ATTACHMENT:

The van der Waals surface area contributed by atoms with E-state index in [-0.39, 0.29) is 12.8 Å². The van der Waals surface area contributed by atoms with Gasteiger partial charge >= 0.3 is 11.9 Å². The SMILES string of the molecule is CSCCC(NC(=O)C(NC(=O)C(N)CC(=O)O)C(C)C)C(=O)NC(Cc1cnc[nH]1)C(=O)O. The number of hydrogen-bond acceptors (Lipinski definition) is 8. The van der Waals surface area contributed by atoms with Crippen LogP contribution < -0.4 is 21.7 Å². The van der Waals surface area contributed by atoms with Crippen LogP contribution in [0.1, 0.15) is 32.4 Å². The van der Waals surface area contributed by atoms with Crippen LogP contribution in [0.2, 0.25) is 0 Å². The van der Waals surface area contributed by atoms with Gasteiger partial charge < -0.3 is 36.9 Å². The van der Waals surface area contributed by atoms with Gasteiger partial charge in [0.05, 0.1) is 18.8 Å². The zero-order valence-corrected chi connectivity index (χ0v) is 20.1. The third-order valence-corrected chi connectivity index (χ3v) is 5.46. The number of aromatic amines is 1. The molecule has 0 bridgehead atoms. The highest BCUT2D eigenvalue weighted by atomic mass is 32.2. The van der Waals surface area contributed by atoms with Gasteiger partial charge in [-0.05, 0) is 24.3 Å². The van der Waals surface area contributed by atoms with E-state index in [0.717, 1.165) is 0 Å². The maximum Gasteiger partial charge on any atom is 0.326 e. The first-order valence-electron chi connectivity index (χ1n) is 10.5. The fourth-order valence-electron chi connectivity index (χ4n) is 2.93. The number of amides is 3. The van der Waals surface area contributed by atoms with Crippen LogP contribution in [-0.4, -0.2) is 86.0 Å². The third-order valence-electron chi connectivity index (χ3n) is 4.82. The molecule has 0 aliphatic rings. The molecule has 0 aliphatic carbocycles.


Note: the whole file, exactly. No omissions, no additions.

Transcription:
The van der Waals surface area contributed by atoms with E-state index in [-0.39, 0.29) is 12.8 Å². The van der Waals surface area contributed by atoms with Gasteiger partial charge >= 0.3 is 11.9 Å². The SMILES string of the molecule is CSCCC(NC(=O)C(NC(=O)C(N)CC(=O)O)C(C)C)C(=O)NC(Cc1cnc[nH]1)C(=O)O. The number of hydrogen-bond acceptors (Lipinski definition) is 8. The van der Waals surface area contributed by atoms with Crippen LogP contribution < -0.4 is 21.7 Å². The van der Waals surface area contributed by atoms with Crippen LogP contribution in [0.1, 0.15) is 32.4 Å². The van der Waals surface area contributed by atoms with Crippen LogP contribution in [0.2, 0.25) is 0 Å². The van der Waals surface area contributed by atoms with Gasteiger partial charge < -0.3 is 36.9 Å². The van der Waals surface area contributed by atoms with Gasteiger partial charge in [0.05, 0.1) is 18.8 Å². The zero-order valence-corrected chi connectivity index (χ0v) is 20.1. The third-order valence-corrected chi connectivity index (χ3v) is 5.46. The number of aromatic amines is 1. The molecule has 0 bridgehead atoms. The highest BCUT2D eigenvalue weighted by atomic mass is 32.2. The van der Waals surface area contributed by atoms with Gasteiger partial charge in [-0.05, 0) is 24.3 Å². The van der Waals surface area contributed by atoms with E-state index in [0.717, 1.165) is 0 Å². The maximum Gasteiger partial charge on any atom is 0.326 e. The first-order valence-electron chi connectivity index (χ1n) is 10.5. The fourth-order valence-electron chi connectivity index (χ4n) is 2.93. The number of amides is 3. The van der Waals surface area contributed by atoms with Crippen LogP contribution in [-0.4, -0.2) is 86.0 Å². The third-order valence-electron chi connectivity index (χ3n) is 4.82. The molecule has 0 aliphatic rings. The molecule has 0 aliphatic carbocycles.